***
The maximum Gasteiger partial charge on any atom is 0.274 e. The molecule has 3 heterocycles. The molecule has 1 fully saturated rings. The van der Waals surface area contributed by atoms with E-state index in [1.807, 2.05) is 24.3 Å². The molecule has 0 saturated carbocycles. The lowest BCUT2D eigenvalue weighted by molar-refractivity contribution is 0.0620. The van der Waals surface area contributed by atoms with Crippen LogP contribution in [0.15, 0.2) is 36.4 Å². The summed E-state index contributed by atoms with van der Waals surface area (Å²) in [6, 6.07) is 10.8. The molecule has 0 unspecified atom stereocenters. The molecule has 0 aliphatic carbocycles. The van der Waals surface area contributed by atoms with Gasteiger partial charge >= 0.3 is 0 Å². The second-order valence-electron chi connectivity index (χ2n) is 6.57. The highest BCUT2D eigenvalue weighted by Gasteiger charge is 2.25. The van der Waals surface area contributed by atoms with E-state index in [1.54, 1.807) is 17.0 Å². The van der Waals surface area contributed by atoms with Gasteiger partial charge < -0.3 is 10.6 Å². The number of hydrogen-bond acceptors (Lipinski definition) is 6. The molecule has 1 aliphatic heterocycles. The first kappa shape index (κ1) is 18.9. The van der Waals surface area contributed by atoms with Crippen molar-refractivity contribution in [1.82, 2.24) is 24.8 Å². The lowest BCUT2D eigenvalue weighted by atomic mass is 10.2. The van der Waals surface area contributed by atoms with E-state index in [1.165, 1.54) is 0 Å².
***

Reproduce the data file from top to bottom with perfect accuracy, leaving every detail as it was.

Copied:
The maximum Gasteiger partial charge on any atom is 0.274 e. The molecule has 3 heterocycles. The molecule has 1 fully saturated rings. The van der Waals surface area contributed by atoms with E-state index in [1.807, 2.05) is 24.3 Å². The molecule has 0 saturated carbocycles. The lowest BCUT2D eigenvalue weighted by molar-refractivity contribution is 0.0620. The van der Waals surface area contributed by atoms with Crippen LogP contribution in [0.15, 0.2) is 36.4 Å². The summed E-state index contributed by atoms with van der Waals surface area (Å²) in [6, 6.07) is 10.8. The molecule has 0 unspecified atom stereocenters. The molecule has 0 aliphatic carbocycles. The van der Waals surface area contributed by atoms with Gasteiger partial charge >= 0.3 is 0 Å². The second-order valence-electron chi connectivity index (χ2n) is 6.57. The highest BCUT2D eigenvalue weighted by Gasteiger charge is 2.25. The van der Waals surface area contributed by atoms with E-state index in [1.54, 1.807) is 17.0 Å². The van der Waals surface area contributed by atoms with Gasteiger partial charge < -0.3 is 10.6 Å². The number of hydrogen-bond acceptors (Lipinski definition) is 6. The molecule has 1 aliphatic heterocycles. The first kappa shape index (κ1) is 18.9. The van der Waals surface area contributed by atoms with Crippen molar-refractivity contribution in [1.82, 2.24) is 24.8 Å². The lowest BCUT2D eigenvalue weighted by atomic mass is 10.2. The van der Waals surface area contributed by atoms with E-state index in [1.165, 1.54) is 0 Å².